What it does: the liver performs an array of jobs, including the production of bile needed to help break down fat in the digestive system, the processing of protein to make it safe and the metabolism of alcohol and drugs.
By having the right kinds of food and drink in the right proportions, it is possible to minimise the strain we exert on these organs, while with the help of certain foods and herbal preparations, we can gently cleanse, strengthen and enhance their functioning.
So be prepared to redefine your interpretation of the dreaded "detox". Starvation and deprivation can be avoided: I will explain how to cleanse your system without the headaches and halitosis usually associated with a quick fix approach, while providing you with the building blocks for a healthier life.
Have just two to three moderate servings of protein foods a day. These include milk, meat, poultry, fish, soya and legumes. High-protein diets can raise these normal intakes four- and five-fold. Have vitamin C- and E-rich foods, such as oranges, berries, kiwi fruit, peppers, dark green vegetables and wheat germ. They help to protect the liver from potentially damaging free radicals. Try green tea. Also rich in antioxidants, it may enhance the effects of vitamins C and E. Take milk thistle supplements. Extracts of the plant protect liver cells, encourage repair of damaged cells and stimulate growth of new cells. Use dandelion coffee or root infusions. When combined with milk thistle, they speed the flow of cell-damaging toxins away from the liver.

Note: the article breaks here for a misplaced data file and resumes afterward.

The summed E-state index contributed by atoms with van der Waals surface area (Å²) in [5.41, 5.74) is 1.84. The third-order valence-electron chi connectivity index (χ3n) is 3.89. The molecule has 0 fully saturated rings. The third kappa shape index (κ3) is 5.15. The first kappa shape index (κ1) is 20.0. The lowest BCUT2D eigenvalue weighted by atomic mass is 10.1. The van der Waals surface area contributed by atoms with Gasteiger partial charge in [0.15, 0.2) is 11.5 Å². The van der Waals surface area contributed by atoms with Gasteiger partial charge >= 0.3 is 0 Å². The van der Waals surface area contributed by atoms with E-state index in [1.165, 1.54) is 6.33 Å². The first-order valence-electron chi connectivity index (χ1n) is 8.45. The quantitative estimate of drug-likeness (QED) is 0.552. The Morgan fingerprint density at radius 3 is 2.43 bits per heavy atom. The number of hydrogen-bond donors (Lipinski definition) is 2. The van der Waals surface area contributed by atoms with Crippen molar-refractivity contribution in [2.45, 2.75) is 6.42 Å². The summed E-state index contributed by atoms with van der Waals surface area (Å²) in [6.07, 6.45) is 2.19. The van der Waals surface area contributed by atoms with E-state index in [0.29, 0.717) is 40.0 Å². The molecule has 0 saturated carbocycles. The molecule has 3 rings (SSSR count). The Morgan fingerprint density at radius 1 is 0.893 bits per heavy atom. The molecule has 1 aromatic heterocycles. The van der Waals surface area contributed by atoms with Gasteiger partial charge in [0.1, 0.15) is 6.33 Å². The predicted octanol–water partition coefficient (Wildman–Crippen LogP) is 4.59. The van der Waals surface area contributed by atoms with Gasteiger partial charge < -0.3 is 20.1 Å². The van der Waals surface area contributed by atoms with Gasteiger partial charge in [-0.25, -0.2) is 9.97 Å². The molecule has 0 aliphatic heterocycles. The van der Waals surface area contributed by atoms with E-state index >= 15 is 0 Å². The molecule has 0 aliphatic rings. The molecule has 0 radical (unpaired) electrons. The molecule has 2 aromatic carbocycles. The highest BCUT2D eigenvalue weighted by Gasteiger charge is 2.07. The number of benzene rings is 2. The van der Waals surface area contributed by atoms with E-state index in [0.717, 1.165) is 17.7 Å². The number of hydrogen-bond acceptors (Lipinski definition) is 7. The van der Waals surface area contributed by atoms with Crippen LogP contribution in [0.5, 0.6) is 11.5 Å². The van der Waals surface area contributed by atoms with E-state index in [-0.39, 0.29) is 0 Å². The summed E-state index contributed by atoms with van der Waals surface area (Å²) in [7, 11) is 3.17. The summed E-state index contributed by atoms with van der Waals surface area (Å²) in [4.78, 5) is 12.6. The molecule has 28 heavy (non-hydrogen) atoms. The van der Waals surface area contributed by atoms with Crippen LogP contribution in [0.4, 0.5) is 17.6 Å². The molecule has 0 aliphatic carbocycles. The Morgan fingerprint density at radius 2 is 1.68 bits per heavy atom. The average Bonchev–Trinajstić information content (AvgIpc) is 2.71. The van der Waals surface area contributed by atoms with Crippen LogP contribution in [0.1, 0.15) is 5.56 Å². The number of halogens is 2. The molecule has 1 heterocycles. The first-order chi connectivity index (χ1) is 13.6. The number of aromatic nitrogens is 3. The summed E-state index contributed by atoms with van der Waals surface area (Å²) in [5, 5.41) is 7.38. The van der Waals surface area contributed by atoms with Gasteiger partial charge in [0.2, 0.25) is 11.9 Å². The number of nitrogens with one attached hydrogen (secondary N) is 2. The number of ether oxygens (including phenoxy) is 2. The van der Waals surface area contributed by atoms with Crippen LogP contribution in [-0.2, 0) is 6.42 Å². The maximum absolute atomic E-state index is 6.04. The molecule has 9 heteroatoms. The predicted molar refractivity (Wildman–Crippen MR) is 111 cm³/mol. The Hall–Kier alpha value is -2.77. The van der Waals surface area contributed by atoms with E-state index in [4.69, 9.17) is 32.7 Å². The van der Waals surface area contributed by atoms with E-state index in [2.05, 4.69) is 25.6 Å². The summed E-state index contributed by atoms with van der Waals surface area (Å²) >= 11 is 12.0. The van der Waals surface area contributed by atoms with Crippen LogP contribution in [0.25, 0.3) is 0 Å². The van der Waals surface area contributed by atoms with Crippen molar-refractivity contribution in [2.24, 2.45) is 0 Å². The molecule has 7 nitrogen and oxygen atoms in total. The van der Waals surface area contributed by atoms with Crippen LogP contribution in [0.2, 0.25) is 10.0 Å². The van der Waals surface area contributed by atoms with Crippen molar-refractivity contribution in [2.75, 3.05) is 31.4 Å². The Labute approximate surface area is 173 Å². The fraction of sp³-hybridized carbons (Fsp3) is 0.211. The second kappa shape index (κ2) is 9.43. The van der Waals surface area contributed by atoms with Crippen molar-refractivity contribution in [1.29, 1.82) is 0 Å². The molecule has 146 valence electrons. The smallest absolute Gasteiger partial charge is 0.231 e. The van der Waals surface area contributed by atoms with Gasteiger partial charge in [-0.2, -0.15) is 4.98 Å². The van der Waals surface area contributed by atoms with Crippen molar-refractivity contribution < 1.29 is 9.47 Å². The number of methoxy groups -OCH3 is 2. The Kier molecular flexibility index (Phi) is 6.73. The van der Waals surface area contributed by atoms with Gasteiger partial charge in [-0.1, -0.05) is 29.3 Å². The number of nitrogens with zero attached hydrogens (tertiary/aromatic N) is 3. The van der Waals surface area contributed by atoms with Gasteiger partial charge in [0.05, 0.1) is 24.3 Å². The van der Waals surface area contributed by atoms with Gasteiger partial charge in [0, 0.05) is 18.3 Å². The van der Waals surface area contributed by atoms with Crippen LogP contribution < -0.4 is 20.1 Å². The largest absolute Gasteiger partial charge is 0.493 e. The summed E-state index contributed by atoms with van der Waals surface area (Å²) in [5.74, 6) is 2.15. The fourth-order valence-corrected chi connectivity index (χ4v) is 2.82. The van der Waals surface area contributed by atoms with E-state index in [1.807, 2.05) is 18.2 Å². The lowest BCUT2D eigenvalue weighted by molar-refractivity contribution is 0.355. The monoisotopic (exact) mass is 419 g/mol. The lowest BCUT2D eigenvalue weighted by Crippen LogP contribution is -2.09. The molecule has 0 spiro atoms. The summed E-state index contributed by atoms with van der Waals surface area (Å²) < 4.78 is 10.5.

WHY do any of us need to "detoxify" our bodies? Few of the foods and drinks that we consume willingly have an acutely poisonous effect on our bodies - with the exception of excessive alcohol. We worked out long ago, for instance, to avoid deadly nightshade.
Liver overload: Drinking too much alcohol and eating a high-protein diet puts a strain on the liver - as can the regular use of headache remedies, antibiotics and excessive intakes of residues in food.
But what modern man has become accustomed to, however, is the regular consumption of a diet containing low levels of potentially damaging residues and additives. Add to this our daily exposure to environmental pollutants, from carbon monoxide to household sprays and perfumes, and it is easy to see how we can put an added strain on our liver, kidneys and digestive systems, as well as our lungs and skin.